People and pets routinely died from infections before penicillin, the first antibiotic, was introduced in the first half of the 20th century. Today, veterinarians use antibiotics to treat many typ ...View Article
You are using an outdated browser. Please upgrade your browser to improve your experience.
A complete and balanced diet is one of the fundamental keys to optimizing health and longevity in companion animals. Feeding a healthy diet is a common goal among pet owners and veterinarians but can be difficult to attain for animals with special needs. Pets that require nutritional support during critical illness or that have chronic diseases are at a higher risk of malnutrition, which can lead to undesired complications and a shortened lifespan. The Monument East Veterinary Hospital Clinical Nutrition Department is dedicated to maintaining and enhancing the quality of life for dogs and cats.
Services offered by the Monument East Veterinary Hospital include:
• CUSTOMIZED WEIGHT LOSS PLANS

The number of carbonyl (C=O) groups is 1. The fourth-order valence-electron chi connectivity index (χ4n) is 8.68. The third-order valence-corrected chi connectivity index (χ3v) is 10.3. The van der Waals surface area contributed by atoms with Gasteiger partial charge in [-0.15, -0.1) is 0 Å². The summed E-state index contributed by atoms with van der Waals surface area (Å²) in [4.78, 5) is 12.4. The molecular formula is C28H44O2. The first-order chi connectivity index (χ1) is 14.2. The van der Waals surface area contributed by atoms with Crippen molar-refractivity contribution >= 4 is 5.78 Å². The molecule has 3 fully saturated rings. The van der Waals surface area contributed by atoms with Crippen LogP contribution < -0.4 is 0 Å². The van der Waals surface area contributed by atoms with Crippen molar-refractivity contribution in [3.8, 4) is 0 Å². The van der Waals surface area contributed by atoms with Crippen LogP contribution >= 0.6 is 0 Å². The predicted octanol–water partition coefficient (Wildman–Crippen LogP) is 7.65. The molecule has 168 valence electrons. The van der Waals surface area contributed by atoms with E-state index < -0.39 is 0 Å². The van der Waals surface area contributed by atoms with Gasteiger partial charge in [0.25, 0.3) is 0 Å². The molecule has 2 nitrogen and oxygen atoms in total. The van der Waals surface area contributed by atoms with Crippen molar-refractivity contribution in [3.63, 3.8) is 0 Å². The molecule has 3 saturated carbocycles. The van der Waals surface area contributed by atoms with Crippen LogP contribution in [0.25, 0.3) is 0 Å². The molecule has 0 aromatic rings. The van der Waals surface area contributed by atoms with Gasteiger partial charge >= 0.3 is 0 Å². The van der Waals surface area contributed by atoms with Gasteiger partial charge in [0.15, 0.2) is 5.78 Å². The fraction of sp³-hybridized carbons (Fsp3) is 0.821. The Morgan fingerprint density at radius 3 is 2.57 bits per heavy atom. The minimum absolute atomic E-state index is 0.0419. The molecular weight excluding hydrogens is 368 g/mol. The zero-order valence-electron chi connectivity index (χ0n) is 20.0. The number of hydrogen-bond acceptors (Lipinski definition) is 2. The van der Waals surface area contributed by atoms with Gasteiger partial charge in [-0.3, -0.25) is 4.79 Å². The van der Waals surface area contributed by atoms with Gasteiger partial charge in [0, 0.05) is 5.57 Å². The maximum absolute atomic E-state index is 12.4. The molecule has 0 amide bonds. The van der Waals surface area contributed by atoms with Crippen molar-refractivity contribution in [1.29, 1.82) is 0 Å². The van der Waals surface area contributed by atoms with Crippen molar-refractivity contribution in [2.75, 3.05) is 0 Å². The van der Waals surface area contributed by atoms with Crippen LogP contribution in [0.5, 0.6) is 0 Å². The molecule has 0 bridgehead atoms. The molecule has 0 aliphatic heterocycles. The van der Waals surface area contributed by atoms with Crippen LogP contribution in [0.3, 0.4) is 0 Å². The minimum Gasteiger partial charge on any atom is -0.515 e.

Studies have shown that dogs that maintain a lean body weight live longer, healthier lives. Weight loss plans tailored to the individual pet will help maintain lean muscle mass and help minimize negative behaviors for both dogs and cats.
• HOME-PREPARED DIET EVALUATION AND FORMULATION
Whether a home-prepared diet is required for management of chronic diseases or is desired for a healthy dog or cat, the staff can give a comprehensive evaluation of the current diet and/or formulate a complete and balanced home-prepared diet to meet the individual animal’s metabolic needs.
• NUTRITION EDUCATION
Nutritional modifications and strategies for prevention and management of specific diseases can be discussed during in-person appointments with owners.
• CRITICAL CARE NUTRITION
Recommendations for nutritional support of patients with assisted feeding devices. This may be the selection of commercially-available therapeutic diet to use through an enteral feeding.
Manifestations of nutritionally related diseases can mimic other medical conditions and we recommend a thorough physical examination and evaluation by the patient’s primary care veterinarian.